You can't always get what you want, Bruins fans.
In this case, you didn't get what you needed, either.
But there were at least 19 nervous breakdowns watching Game 1 of the Stanley Cup Finals Wednesday night and Thursday morning from Chicago.
The fifth longest game in Stanley Cup Finals history ended with a frustrating and agonizing 4-3 Bruins loss to the Chicago Blackhawks.
Before it was over, there were appearances by rainbows, President Obama , the Rolling Stones and Tim Tebow in the Boston area.
Omens for everyone.
How could this happen?
A few bad bounces and mistakes usually do the trick. The Bruins quickly learned they weren't in Pittsburgh anymore. All those bounces that did not go the Penguins way found their way into the back of the Bruins' net. Moving forward, the Bruins know they have no margin for error in this series.
And yes, the word "f--k" was a trending topic on Twitter in Boston minutes after the double-deflected goal credited to Andrew Shaw ended this excruciating affair.
Says it all.
This is something not unique to this franchise, both the "f-bombs" and back-breaking triple-overtime losses in Game 1 of the Stanley Cup Final. The Bruins lost the longest game in Stanley Cup Final history to Petr Klima and the Edmonton Oilers back in 1990 at the original Boston Garden before being routed in five games by the eventual Mark Messier-led champs.
The Bruins managed not to trail in a hockey game from the second period on May 25 (Game 5 against the Rangers) until June 12, the day of Game 1 against the Blackhawks. Unfortunately for those in the Eastern time zone, Game 1 ended at 1 a.m. on June 13
The Bruins had at least seven legitimate chances to win this game after the Blackhawks rallied to tie it at 3-3 after trailing by a pair of goals with just over 12 minutes to play. And the two goals Chicago scored to tie things up came as a the result of an ill-advised Tory Krug pass over the middle and a later goal that followed a deflected shot off Andrew Ference's skate. The initial shot was good 18 inches off the goal and Ference and his skate were behind Tuukka Rask.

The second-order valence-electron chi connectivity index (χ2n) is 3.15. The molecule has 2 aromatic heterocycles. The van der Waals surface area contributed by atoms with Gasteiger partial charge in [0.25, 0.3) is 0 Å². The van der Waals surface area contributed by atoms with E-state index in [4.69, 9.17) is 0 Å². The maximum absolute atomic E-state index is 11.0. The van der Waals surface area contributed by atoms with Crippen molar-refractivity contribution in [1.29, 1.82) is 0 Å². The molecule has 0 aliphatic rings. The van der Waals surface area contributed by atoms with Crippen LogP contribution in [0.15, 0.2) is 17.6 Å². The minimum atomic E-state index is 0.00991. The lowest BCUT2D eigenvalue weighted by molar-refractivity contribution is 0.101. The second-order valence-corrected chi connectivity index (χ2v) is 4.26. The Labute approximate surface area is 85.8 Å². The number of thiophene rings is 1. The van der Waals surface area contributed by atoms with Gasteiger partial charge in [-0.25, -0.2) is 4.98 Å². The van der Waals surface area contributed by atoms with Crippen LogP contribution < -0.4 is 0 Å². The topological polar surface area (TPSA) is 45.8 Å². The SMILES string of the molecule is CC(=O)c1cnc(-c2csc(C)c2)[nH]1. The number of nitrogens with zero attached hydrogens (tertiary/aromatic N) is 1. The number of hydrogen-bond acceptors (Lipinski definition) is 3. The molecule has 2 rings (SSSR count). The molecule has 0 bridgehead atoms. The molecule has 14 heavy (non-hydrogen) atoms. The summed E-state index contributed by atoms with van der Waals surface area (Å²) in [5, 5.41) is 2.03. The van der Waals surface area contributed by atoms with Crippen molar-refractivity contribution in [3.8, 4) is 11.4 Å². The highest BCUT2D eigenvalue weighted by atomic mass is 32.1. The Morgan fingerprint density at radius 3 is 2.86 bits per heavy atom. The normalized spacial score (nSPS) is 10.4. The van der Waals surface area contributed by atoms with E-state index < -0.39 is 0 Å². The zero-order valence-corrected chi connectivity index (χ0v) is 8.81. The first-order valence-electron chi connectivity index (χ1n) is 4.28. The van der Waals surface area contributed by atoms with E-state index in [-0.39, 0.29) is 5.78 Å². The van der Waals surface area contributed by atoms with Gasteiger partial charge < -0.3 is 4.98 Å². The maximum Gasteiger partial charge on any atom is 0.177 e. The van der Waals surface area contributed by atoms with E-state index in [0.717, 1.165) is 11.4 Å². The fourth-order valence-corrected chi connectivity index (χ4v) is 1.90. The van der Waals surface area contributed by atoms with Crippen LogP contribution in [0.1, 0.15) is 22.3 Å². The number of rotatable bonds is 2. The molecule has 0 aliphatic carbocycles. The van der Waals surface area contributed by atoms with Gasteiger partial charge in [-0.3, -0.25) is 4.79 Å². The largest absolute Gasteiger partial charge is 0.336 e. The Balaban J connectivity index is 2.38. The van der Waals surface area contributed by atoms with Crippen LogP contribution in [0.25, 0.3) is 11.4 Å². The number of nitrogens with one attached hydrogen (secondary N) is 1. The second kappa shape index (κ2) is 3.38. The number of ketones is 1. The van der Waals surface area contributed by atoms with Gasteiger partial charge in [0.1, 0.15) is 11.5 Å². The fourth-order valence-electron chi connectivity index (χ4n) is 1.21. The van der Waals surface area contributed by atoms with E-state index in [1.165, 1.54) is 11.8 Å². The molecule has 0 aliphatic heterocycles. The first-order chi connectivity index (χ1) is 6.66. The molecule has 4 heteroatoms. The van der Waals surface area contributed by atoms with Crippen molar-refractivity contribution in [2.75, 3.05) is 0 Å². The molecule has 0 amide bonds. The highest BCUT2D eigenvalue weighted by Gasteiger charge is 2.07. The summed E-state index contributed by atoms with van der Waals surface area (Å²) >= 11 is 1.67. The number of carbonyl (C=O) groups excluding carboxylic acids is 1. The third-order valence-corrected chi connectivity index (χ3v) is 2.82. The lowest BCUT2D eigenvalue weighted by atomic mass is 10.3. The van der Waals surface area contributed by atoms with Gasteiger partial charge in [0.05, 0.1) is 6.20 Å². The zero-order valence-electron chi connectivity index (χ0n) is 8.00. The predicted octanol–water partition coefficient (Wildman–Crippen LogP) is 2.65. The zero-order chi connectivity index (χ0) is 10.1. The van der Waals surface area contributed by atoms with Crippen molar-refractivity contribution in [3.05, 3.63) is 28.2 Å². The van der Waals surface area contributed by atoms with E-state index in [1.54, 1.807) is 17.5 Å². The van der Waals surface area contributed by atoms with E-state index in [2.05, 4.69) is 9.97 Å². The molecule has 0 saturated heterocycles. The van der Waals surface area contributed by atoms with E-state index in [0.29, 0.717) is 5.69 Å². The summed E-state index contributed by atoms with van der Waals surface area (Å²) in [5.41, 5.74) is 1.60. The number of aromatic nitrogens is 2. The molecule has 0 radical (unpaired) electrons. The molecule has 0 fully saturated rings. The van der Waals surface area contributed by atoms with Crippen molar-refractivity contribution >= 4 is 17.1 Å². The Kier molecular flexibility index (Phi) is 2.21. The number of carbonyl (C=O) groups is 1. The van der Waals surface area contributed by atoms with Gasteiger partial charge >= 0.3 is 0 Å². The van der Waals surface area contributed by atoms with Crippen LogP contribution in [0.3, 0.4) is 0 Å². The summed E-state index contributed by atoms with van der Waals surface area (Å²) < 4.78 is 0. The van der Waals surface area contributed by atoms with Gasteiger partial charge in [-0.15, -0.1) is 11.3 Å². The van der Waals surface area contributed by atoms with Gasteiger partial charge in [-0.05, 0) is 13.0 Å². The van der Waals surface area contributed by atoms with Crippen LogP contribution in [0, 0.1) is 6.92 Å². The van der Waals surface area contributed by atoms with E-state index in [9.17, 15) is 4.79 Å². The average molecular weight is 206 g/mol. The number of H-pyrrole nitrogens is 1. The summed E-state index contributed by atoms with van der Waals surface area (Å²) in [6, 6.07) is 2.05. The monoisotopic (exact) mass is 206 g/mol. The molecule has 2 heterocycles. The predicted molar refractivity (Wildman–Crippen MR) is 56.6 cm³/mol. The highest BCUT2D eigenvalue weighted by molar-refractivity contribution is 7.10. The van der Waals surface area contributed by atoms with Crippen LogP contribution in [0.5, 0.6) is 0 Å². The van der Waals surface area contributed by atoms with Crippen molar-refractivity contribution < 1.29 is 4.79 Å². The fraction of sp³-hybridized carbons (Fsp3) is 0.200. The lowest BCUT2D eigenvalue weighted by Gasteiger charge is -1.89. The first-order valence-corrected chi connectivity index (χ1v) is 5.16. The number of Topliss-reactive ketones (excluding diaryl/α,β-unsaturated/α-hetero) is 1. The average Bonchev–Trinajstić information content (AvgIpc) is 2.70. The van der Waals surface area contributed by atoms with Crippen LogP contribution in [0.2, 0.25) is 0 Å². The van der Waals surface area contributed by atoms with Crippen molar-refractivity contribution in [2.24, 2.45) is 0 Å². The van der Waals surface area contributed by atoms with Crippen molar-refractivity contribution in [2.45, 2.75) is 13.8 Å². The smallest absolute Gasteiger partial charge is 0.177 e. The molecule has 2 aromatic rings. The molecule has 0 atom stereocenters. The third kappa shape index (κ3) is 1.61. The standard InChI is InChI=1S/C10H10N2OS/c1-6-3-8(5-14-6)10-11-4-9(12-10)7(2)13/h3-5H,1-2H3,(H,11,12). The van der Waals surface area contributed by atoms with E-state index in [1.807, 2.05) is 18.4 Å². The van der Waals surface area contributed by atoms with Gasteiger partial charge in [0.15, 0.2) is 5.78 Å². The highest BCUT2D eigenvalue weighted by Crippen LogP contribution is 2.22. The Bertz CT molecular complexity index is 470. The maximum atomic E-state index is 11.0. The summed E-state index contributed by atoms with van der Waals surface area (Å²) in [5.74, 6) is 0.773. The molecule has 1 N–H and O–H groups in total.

Pittsburgh's Evegny Malkin got himself an 8-year, $76 million extension Wednesday after getting swept and shutdown by Boston in the Eastern Conference Final. And those are dollars, not Russian rubels. At that rate. Rask should be worth about $482 million over 10 years.
Anyone who rips Rask after this game knows less about hockey than Kim Kardashian.
The Bruins need to blow up Ference's skate just like the Cubs did with the Steve Bartman ball.
The Bruins goalie stopped 59 of 63 shots. His teammates threw a block party that left the United Center mostly silent for the first half of this 112:08 affair. In all, the Blackhawks attempted 132 shots to Boston’s 85. And Chicago goalie Corey Crawford was equally stellar, stopping several breakaways and benefiting from several, ahem, "backchecks" that occurred in the crease or just out in front of the net.
Of all the agonizing chances the Bruins had to win the game, Zdeno Chara pinged a blast during a power play at the end of the second overtime, the one that triggered the most "F-bombs" came courtesy of Kaspar Daugavins.
"Good job, good effort." Probably nether.
He went right to the dog house after fanning on an open net on Crawford's short side and instead trying to skate past the net and score on a backhander.
"I just missed it," Doggy said. "I should have just gone up and scored."